How You Can Train Your Brain to Help Reduce Stress
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Failing socially and academically, Ethan hated school despite the efforts of his teachers and his mother to implement a program of special instruction and behavioral therapy. "He said no one liked him and he wanted to die, and when he would get really upset he would have to exhaust himself before he could get control," Black recalls. A child psychologist labeled Ethan with ADHD and prescribed medication, but Black was desperate to avoid drugs and turned to Wuttke instead. Using an evaluative brain-wave scan, Wuttke determined that Ethan lacked normal levels of beta, the relatively fast waves associated with attention and concentrated thought.
They implemented a training program of neurofeedback and listening therapy to boost this band and improve the boy's concentration, and within two weeks Black was a believer. "For the first time ever, he could tell me a story in sequence; within three weeks, he was scoring 100s on his spelling tests and just blowing us and his teachers away." After seven weeks, Ethan was able to calm himself, and the explosive anger was a thing of the past.
Black was so impressed that she applied for a grant to use neurofeedback with the juvenile offenders sent to her clinic regularly for court-assigned behavioral therapy. Counseling these young offenders had been "a waste of money," according to Black, but the seven juvenile offenders who entered the program of intensive neurofeedback therapy flourished.
"The judge came to us at the end of this program," Wuttke remembers, "and said, 'What did you do to these kids?'" Within weeks those who'd dropped out were back in school, performing so well on standardized tests that their learning disabilities seemed to have disappeared.
Such stories abound. "Our whole family was in trouble because of my daughter's depression and discipline problems," says Joann Bullard, whose daughter received treatment at Wuttke's clinic in the Netherlands. "She was going to have to go on medication because there just weren't any other options," Bullard says, but after 60 sessions of neurotherapy, "there was a total turnaround, and we're grateful every day." Another father, Ben Odukwe, says he visited specialists around the world after his son Onura was diagnosed with mild autism, but saw no real results until the boy entered Jacob's Ladder school and began a neurofeedback program under Wuttke's supervision. Onura's father notes that the boy's "communication, his confidence, his handwriting and dexterity all transformed," and at age 16, he's entering mainstream school for the first time.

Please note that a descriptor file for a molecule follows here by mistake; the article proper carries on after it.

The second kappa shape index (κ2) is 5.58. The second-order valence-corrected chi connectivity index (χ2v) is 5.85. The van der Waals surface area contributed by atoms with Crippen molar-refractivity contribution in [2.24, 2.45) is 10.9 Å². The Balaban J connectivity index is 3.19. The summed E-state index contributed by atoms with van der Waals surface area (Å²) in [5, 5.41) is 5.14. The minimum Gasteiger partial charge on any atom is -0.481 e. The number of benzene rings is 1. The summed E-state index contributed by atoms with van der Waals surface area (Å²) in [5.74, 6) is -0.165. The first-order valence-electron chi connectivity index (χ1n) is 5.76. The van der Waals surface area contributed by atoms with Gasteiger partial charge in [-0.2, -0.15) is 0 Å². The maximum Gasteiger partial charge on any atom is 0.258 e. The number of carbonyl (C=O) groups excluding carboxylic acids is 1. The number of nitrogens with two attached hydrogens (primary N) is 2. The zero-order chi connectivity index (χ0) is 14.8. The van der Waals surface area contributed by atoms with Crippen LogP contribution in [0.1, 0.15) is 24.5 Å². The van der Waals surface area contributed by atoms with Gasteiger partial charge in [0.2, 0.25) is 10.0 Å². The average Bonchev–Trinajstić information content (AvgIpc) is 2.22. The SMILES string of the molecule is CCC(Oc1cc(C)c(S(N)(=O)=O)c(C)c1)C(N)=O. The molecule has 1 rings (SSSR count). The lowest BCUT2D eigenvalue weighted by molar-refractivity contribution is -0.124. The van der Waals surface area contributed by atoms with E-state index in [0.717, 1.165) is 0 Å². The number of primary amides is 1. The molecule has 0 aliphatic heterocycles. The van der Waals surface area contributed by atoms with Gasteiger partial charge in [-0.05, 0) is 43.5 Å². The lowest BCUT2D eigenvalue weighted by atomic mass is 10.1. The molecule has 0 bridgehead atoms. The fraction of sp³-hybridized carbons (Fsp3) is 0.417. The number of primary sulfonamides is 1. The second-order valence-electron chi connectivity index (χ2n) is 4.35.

Neurofeedback doesn't cure conditions like ADHD, depression or addiction. Instead, it enables people to produce the appropriate brain waves, which helps provide the attention, rest or contemplative awareness needed to deal with underlying issues. You can't manufacture these brain waves by force of will. I quickly discovered that success comes from letting go. "It's not a conscious thing," Wuttke emphasizes. You have to "surrender to the process [and] let your brain take over. You are going to deep parts of the brain and neutralizing disruptive brain waves, and often in this extreme state of quietude, key memories and patterns come up, almost like you're in a half dream state, and there's sort of a rewiring that occurs."
Wuttke likes to say our brain tends to follow certain "scripts," patterns of thought that take us to the same place over and over. Neurofeedback, as it forges new pathways in the brain, helps us devise new scripts.
Even as the technology has advanced and the success stories have grown into a rich anecdotal lore, however, neurofeedback continues to face skepticism and resistance from parts of the medical establishment. It has only begun to gain widespread acceptance as a therapeutic tool recently. "It was an up-and-coming treatment modality in the 1970s," says Evans, who has worked with the technology in academic and clinical settings. But he says neurofeedback lost scientific credibility when the early, simple equipment was adopted by and became associated with "hippies" in pursuit of "instant Zen."